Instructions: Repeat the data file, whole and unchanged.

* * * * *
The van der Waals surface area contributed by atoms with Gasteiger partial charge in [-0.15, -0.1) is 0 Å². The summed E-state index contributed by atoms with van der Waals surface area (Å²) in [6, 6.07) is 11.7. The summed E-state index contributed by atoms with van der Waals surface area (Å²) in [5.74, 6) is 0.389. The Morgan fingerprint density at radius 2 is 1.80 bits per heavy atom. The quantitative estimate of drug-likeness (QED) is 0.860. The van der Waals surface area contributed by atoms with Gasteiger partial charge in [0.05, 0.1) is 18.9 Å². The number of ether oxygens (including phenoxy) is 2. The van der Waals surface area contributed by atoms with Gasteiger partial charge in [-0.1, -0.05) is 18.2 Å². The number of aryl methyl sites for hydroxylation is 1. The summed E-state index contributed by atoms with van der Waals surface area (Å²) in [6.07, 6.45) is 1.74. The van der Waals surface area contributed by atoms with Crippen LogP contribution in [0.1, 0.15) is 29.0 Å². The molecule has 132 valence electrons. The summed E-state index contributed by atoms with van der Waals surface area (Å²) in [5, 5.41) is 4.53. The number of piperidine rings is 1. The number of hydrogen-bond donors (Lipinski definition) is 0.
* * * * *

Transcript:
The van der Waals surface area contributed by atoms with Gasteiger partial charge in [-0.15, -0.1) is 0 Å². The summed E-state index contributed by atoms with van der Waals surface area (Å²) in [6, 6.07) is 11.7. The summed E-state index contributed by atoms with van der Waals surface area (Å²) in [5.74, 6) is 0.389. The Morgan fingerprint density at radius 2 is 1.80 bits per heavy atom. The quantitative estimate of drug-likeness (QED) is 0.860. The van der Waals surface area contributed by atoms with Gasteiger partial charge in [0.05, 0.1) is 18.9 Å². The number of ether oxygens (including phenoxy) is 2. The van der Waals surface area contributed by atoms with Gasteiger partial charge in [-0.1, -0.05) is 18.2 Å². The number of aryl methyl sites for hydroxylation is 1. The summed E-state index contributed by atoms with van der Waals surface area (Å²) in [6.07, 6.45) is 1.74. The van der Waals surface area contributed by atoms with Crippen LogP contribution in [0.1, 0.15) is 29.0 Å². The molecule has 132 valence electrons. The summed E-state index contributed by atoms with van der Waals surface area (Å²) in [5, 5.41) is 4.53. The number of piperidine rings is 1. The number of hydrogen-bond donors (Lipinski definition) is 0.